San Marcos CISD tackles staffing shortages

SMCISD had 877 unfilled absences in January, only about 30 fewer than in Hays CISD, even though SMCISD has fewer than half the amount of HCISD students. (Graphics by Rachal Russell/Community Impact Newspaper)
SMCISD had 877 unfilled absences in January, only about 30 fewer than in Hays CISD, even though SMCISD has fewer than half the amount of HCISD students. (Graphics by Rachal Russell/Community Impact Newspaper)

SMCISD had 877 unfilled absences in January, only about 30 fewer than in Hays CISD, even though SMCISD has fewer than half the amount of HCISD students. (Graphics by Rachal Russell/Community Impact Newspaper)

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Following the winter break in January, San Marcos CISD saw the most unfilled teacher absences since the onset of the pandemic as a result of spiking COVID-19 cases, highlighting the staffing shortages plaguing districts across the country.

With the impending return to school, a post was made on the SMCISD Facebook page reminding families of the mask mandate that was in place.

Despite the mandate, SMCISD had 877 unfilled absences in January, only about 30 fewer than in Hays CISD, even though SMCISD has fewer than half the amount of HCISD students.

Oftentimes, when there are unfilled absences and a campus or district cannot find a temporary replacement for an absent teacher, students can be redistributed to other classes, according to district policy.

In the first week back, there were about 50 COVID-19 cases among students and staff and a 44% fill rate of absences; in the second week back, there were nearly 250 COVID-19 cases and a fill rate of 54%, according to the SMCISD COVID-19 dashboard and unfilled absence data.


From the beginning of the school year to March, there were a total of 9,045 absences. January had the most at 1,741, followed by February at 1,427.

The fill rate continued to fluctuate between 40% and 50% throughout January, and by March, fill rates were up to anywhere from 75% to 99%.

Despite the nationwide shortage of staff, SMCISD does shine past other districts in the transportation department, according to Transportation Director Ryan Hall. Bus driver shortages have affected Comal, Dripping Springs and Lake Travis ISDs, to name a few, in recent months.

“It’s been unusual compared to some of our surrounding districts who have struggled with recruitment and being able to retain bus drivers,” Hall said. “Even with challenges, we’ve never had to delay students getting to school or home by more than 15, 20 or 30 minutes.”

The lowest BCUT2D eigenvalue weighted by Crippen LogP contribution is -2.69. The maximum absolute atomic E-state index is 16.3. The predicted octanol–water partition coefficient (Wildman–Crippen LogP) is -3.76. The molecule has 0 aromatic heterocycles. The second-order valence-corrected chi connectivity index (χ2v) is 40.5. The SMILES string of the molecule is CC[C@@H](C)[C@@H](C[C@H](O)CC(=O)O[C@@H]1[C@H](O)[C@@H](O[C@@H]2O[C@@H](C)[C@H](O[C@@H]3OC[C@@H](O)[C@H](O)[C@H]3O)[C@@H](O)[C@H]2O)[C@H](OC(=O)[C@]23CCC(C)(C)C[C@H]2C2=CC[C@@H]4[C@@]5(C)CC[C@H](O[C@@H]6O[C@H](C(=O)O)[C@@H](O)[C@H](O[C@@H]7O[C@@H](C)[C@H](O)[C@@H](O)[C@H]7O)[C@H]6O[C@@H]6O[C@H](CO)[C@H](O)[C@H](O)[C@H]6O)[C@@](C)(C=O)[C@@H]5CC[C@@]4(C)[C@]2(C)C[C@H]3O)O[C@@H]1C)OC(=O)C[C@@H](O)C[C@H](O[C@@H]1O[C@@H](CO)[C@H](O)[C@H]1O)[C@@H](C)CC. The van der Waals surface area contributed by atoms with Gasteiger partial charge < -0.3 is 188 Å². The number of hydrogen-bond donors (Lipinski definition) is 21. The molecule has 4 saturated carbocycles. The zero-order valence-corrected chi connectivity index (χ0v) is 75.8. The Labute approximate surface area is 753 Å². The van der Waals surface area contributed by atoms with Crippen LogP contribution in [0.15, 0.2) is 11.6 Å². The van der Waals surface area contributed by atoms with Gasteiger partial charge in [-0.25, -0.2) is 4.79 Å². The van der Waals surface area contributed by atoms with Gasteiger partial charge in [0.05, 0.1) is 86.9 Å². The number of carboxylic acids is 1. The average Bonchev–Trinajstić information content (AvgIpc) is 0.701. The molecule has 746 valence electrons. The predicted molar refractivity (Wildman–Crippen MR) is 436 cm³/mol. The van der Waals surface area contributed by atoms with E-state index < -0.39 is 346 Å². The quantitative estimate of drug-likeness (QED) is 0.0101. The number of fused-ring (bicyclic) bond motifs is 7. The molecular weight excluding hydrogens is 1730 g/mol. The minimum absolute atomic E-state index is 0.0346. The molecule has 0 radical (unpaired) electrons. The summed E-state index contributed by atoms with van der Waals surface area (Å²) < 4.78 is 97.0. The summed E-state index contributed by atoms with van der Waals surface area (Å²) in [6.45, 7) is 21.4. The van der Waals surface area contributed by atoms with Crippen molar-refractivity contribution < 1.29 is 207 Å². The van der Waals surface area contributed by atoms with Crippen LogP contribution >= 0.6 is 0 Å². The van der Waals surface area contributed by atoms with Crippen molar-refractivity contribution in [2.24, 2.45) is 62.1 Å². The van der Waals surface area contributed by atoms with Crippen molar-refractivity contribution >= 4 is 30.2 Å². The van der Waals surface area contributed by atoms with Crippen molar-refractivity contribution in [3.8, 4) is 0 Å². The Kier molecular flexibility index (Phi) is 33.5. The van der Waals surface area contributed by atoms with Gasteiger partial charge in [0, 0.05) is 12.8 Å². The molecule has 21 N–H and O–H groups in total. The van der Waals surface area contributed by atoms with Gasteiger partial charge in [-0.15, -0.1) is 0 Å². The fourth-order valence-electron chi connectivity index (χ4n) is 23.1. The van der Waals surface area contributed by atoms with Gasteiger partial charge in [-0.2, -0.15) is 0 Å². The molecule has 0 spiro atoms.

Hall credits the strength of the department to yearly raises and stipends that he thinks have helped with retention.

As previously reported by Community Impact Newspaper, in July 2021, SMCISD passed a one-time $250 stipend to staff who received the COVID-19 vaccine and another $100 stipend in December for those who received a booster.

However, there is still a downward trend of interest in the education field at the primary, secondary and college levels, according to Glenna Billingsley, an associate professor at Texas State University.

She said people are no longer interested in becoming teachers, and she has seen fewer students major in education. Once the pandemic set in and classes went virtual, she recalled retirements from professors and staff.

Combating shortages

To get ahead of staffing shortages and produce high-quality educators, In February SMCISD started to offer a daily rate of $105 to those in the Texas State University College of Education teacher residency program through a grant from the University-School Partnerships for the Renewal of Educator Preparation (US PREP) national center.

While the residency program is not new, this is the first year the students have been paid for their work, SMCISD Executive Director of Communications Andrew Fernandez said.

“We felt it was just the right time to really engage the partnership with Texas State and make sure that great teachers were coming to San Marcos CISD and staying in San Marcos CISD,” Fernandez said. “Being able to go into the residency program, ... get a year’s experience and build those relationships, it’s a unique opportunity, and we don’t want to lose any of those residency students.”

At the State of the City address April 7 in San Marcos, Superintendent Michael Cardona said many of the students in the residency program have already been hired for the upcoming school year.

In addition to the residency program partnership that feeds into the district, there is also a student organization called Texas Association of Future Educators, which allows students to explore and gain insight on the teaching profession.

However, it is more observation based, whereas the residency program is a fully hands-on experience, Fernandez said.

The main push for the stipend and programs, Fernandez said, is in response to the teacher shortage. It is a proactive approach to ensure Texas State University students can build relationships with the SMCISD community and find a home in the district.
By Zara Flores
Zara joined Community Impact Newspaper as a reporter in August 2021. Prior to CI, she interned at Picket Fence Media in Southern California and graduated from Cal State Fullerton where she was assistant news editor for the Daily Titan and copy editor for Tusk Magazine. Zara covers education, business, government and more for Buda, Kyle and San Marcos.